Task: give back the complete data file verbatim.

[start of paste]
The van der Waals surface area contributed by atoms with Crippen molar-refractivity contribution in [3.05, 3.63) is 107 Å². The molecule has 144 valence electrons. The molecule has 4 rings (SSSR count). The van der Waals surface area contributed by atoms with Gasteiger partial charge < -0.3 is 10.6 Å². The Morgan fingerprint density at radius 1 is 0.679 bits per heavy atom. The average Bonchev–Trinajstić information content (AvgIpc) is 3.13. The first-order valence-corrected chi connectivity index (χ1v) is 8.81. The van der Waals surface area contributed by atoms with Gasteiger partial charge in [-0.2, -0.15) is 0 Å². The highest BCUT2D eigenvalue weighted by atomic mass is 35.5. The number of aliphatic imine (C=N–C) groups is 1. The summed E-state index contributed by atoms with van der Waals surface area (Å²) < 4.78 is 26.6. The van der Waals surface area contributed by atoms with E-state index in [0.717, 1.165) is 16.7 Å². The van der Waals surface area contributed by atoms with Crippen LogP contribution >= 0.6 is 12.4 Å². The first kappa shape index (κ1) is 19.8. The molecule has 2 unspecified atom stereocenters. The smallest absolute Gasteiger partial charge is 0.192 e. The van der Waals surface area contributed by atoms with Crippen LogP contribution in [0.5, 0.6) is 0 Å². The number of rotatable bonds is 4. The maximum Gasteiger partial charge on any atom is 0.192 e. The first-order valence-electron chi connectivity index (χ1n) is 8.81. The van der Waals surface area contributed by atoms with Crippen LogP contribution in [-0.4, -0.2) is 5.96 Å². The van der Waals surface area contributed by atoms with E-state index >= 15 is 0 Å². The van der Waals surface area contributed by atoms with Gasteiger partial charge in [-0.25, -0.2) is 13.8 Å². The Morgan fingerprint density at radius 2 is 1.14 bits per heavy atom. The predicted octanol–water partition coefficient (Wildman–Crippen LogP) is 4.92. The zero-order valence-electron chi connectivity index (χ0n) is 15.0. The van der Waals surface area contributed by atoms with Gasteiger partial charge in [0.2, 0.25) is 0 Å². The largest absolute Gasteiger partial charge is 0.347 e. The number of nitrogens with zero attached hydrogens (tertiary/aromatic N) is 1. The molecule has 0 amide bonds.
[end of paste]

The van der Waals surface area contributed by atoms with Crippen molar-refractivity contribution in [3.05, 3.63) is 107 Å². The molecule has 144 valence electrons. The molecule has 4 rings (SSSR count). The van der Waals surface area contributed by atoms with Gasteiger partial charge < -0.3 is 10.6 Å². The Morgan fingerprint density at radius 1 is 0.679 bits per heavy atom. The average Bonchev–Trinajstić information content (AvgIpc) is 3.13. The first-order valence-corrected chi connectivity index (χ1v) is 8.81. The van der Waals surface area contributed by atoms with Gasteiger partial charge in [-0.2, -0.15) is 0 Å². The highest BCUT2D eigenvalue weighted by atomic mass is 35.5. The number of aliphatic imine (C=N–C) groups is 1. The summed E-state index contributed by atoms with van der Waals surface area (Å²) < 4.78 is 26.6. The van der Waals surface area contributed by atoms with E-state index in [0.717, 1.165) is 16.7 Å². The van der Waals surface area contributed by atoms with Crippen LogP contribution >= 0.6 is 12.4 Å². The first kappa shape index (κ1) is 19.8. The molecule has 2 unspecified atom stereocenters. The smallest absolute Gasteiger partial charge is 0.192 e. The van der Waals surface area contributed by atoms with Crippen LogP contribution in [0.5, 0.6) is 0 Å². The number of rotatable bonds is 4. The maximum Gasteiger partial charge on any atom is 0.192 e. The first-order valence-electron chi connectivity index (χ1n) is 8.81. The van der Waals surface area contributed by atoms with Crippen LogP contribution in [-0.4, -0.2) is 5.96 Å². The van der Waals surface area contributed by atoms with E-state index >= 15 is 0 Å². The van der Waals surface area contributed by atoms with Gasteiger partial charge in [-0.25, -0.2) is 13.8 Å². The Morgan fingerprint density at radius 2 is 1.14 bits per heavy atom. The predicted octanol–water partition coefficient (Wildman–Crippen LogP) is 4.92. The zero-order valence-electron chi connectivity index (χ0n) is 15.0. The van der Waals surface area contributed by atoms with Gasteiger partial charge in [0.2, 0.25) is 0 Å². The largest absolute Gasteiger partial charge is 0.347 e. The number of nitrogens with zero attached hydrogens (tertiary/aromatic N) is 1. The molecule has 0 amide bonds.